We're all data scientists now
by Julia King
If you're like me and broke into a sweat when confronted with any kind of…
(Jul 23, 2014) — by Julia King
Link To Articlehttp://www.computerworld.com.au/article/550503/julia_king_we_re_all_data_scientists_now/?utm_medium=rss&utm_source=taxonomyfeed
If you're like me and broke into a sweat when confronted with any kind of mandatory
math or statistics courses in college, you're in for a world of hurt now -- a world
where data reigns and making sense of it all is compulsory.
Every day, the world's data volume balloons by another 2.5 quintillion bytes, according to Eric Siegel, a former assistant
professor at Columbia University and author of Predictive Analytics: The Power to
Predict Who Will Click, Buy, Lie or Die. I should explain to all the English majors
out there that a quintillion is a 1 with 18 zeroes after it.
That daily surge in data includes point-of-sale information, customer service data
from all of those conversations that are "recorded for your protection" and myriad
digital emissions from your car, refrigerator and even from some artificial joints.
Data associated with legal records, social media, financial calculations, government
reports, supply chain updates and even signals from outer space is also piling up.
And here's the scary math part. It's up to each one of us -- and that includes fellow
English literature majors, my friend -- to figure out what's useful, what's crap and
what's truly valuable, not only in our work, but in our schools, our homes, our neighborhoods,
even our bodies. Look no further than the nutrition facts on your granola bar.
That means attaining analytics literacy. This is especially critical as more and more
people gain greater, faster mobile access to data on personal smart devices.
"As front-line workers have their capabilities augmented by digital technologies,
they are emboldened to make informed, real-time decisions and encouraged to become
more engaged with the organization," notes a recent report by McKinsey Global Institute.
But these workers must know how to deal with all of the data coming their way if it's
to yield the flabbergasting productivity gains McKinsey predicts. In the manufacturing
sector alone, the business consultancy maintains that big data and analytics can yield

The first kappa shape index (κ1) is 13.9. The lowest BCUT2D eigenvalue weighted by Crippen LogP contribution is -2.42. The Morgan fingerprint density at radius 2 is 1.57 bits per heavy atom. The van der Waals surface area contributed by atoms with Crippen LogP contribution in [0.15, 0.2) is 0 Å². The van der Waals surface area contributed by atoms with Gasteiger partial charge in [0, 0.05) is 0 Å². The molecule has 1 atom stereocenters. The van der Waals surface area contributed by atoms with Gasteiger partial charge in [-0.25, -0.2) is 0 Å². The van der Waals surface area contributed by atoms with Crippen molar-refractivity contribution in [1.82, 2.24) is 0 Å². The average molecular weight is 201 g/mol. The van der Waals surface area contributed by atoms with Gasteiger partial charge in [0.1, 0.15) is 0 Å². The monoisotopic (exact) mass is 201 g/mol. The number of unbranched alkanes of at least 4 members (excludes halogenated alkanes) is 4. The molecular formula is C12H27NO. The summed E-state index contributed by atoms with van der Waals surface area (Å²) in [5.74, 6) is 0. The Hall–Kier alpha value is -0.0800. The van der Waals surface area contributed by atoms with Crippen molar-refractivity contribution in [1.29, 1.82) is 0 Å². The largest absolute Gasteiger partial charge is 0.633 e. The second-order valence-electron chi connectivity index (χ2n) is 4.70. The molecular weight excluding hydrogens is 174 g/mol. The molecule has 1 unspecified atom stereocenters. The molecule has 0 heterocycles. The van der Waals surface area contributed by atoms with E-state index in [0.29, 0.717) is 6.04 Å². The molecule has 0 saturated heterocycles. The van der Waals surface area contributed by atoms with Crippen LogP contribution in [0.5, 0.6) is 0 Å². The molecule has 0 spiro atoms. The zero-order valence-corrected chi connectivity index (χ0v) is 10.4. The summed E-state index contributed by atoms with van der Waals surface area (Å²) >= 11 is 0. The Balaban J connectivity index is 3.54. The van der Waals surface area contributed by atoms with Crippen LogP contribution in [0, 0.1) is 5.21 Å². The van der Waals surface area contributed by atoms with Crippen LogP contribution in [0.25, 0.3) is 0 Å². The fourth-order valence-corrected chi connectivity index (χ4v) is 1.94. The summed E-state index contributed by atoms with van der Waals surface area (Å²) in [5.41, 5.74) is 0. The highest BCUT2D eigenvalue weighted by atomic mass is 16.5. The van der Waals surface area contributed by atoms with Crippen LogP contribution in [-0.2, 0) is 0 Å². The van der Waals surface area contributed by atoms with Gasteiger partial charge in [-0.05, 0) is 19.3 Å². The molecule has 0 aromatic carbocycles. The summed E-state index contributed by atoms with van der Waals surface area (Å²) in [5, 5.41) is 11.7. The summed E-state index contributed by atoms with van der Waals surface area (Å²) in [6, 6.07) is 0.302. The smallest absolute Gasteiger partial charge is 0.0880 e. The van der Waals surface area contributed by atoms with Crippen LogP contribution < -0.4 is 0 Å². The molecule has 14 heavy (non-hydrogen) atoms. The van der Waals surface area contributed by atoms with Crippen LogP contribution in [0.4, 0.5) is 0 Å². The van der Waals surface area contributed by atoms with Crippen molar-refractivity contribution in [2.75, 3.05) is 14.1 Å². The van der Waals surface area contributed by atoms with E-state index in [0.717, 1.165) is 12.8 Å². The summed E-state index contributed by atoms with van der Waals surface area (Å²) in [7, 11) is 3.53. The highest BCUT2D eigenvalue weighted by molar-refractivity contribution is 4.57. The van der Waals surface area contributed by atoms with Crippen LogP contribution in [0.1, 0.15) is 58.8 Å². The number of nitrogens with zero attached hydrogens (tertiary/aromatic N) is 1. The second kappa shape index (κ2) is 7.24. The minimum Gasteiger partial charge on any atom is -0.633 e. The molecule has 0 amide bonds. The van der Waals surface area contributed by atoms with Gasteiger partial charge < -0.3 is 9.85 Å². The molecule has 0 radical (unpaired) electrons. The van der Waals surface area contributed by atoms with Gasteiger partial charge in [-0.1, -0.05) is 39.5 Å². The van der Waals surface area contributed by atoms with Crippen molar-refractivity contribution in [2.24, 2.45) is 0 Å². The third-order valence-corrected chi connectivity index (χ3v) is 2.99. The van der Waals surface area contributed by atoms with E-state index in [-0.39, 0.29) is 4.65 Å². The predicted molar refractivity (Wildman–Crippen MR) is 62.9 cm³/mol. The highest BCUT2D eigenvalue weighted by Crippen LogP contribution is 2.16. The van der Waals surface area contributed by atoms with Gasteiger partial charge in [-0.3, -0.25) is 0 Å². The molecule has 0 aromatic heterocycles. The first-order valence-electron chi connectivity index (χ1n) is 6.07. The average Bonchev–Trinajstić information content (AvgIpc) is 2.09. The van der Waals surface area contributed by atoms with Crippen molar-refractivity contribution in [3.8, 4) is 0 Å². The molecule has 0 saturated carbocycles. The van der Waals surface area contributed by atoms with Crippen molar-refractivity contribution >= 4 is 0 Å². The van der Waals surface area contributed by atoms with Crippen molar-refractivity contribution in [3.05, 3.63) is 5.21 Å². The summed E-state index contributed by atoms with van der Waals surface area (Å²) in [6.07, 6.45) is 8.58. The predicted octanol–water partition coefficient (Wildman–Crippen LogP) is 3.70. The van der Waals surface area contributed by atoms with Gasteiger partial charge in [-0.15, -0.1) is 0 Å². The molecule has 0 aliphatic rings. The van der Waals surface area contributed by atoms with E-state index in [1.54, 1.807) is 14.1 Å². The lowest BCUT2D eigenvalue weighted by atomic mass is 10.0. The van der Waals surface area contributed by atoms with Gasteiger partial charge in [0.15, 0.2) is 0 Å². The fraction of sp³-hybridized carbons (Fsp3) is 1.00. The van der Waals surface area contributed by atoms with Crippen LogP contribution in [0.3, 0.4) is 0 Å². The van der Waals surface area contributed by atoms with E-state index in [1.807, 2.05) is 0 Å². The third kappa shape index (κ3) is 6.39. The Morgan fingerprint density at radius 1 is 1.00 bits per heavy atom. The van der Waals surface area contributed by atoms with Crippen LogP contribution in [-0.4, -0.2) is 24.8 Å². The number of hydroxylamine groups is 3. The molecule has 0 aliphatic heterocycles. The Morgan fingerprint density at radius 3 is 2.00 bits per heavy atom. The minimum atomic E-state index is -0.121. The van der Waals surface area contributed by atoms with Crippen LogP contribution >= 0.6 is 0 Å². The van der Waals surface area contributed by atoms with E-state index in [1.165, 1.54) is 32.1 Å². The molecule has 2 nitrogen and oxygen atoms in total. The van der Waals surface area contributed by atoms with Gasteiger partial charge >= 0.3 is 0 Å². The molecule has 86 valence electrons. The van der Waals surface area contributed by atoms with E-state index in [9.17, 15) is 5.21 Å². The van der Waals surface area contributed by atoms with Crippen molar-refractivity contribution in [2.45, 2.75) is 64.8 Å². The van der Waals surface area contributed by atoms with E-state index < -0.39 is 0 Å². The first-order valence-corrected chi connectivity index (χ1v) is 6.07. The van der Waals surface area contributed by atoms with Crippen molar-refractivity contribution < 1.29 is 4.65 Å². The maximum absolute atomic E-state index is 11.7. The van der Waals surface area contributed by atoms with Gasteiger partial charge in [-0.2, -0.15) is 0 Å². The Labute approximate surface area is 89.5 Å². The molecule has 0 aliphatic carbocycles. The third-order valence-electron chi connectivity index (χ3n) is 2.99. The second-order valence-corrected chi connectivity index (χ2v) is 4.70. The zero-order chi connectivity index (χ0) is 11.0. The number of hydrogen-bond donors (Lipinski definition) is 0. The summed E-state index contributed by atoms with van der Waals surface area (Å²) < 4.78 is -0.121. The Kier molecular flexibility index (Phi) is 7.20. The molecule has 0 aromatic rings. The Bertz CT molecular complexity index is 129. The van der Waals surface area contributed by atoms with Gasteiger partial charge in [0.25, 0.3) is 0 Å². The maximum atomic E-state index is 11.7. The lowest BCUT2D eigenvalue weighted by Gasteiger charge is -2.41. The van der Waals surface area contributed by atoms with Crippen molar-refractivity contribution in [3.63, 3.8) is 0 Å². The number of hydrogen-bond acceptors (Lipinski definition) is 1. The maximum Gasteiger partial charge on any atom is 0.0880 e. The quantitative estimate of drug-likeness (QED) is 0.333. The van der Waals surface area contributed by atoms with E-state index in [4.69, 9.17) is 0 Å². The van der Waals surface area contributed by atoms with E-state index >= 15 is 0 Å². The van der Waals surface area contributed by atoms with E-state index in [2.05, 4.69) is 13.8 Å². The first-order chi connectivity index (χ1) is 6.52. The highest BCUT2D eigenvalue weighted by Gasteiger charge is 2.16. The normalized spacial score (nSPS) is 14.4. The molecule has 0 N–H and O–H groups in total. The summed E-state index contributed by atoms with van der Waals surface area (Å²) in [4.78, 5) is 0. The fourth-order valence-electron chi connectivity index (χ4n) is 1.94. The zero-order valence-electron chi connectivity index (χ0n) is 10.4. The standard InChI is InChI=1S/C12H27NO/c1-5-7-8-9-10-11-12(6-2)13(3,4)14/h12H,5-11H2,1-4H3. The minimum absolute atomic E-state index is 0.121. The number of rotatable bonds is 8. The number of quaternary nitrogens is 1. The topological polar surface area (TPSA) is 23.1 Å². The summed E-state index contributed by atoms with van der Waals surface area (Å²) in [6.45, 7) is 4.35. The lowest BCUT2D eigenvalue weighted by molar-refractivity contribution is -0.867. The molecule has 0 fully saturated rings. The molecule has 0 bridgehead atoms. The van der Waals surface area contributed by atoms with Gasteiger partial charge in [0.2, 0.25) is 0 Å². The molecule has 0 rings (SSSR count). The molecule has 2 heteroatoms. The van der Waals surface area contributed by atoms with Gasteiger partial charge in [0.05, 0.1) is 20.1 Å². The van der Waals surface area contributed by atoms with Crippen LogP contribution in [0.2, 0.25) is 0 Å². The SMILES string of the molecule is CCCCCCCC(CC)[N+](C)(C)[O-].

improvements in production, supply chain and R&D amounting to something between $125
billion and $270 billion.
The sobering news is this, courtesy of IDC analyst Dan Vesset: "Better or easier-to-use
software tools alone are not going to solve the problem. There's also a need to educate
people on how to interpret results, how to establish hypotheses and how to test them.
It's very easy to royally mess up and come up with a wrong conclusion."
Virtually all organizations require the critical input of non-IT workers to define
and collect the right data that will produce value. At Texas Children's Hospital,
nurses, physicians and billing and administrative personnel all helped decide which
data to collect on the hospital's electronic medical records.
"In healthcare, that level of analytics behavior and mindset is where we're going,"
to accomplish goals like improving patient health and reducing hospital stays, minimizing
infection rates and cutting overall costs.
To prepare clinicians for their inevitable big data and analytics work, "I foresee applied analytics courses in college for everyone," says Davis.
So does Jennifer Priestly, a professor of applied statistics and data science at Georgia's
Kennesaw State University, which already offers 50 different applied statistics courses, all of which require
working on real-world data sets supplied to the university by participating corporations.
"I think data science is going to be as foundational to education as English," Priestly says. "The reason
is everybody is dealing with data. Everybody has to understand the basics of how to
analyze data. Data science doesn't belong in the business school. Everybody should
take data science."
Like I said, English majors are in for a world of hurt. Roll over, Emily Dickinson.
A leader in innovative teaching and learning, Kennesaw State University offers more than 150 undergraduate, graduate and doctoral degrees to its more than 41,000 students. With 11 colleges on two metro Atlanta campuses, Kennesaw State is a member of the University System of Georgia and the second-largest university in the state. The university’s vibrant campus culture, diverse population, strong global ties and entrepreneurial spirit draw students from throughout the region and from 126 countries across the globe. Kennesaw State is a Carnegie-designated doctoral research institution (R2), placing it among an elite group of only 6 percent of U.S. colleges and universities with an R1 or R2 status. For more information, visit kennesaw.edu.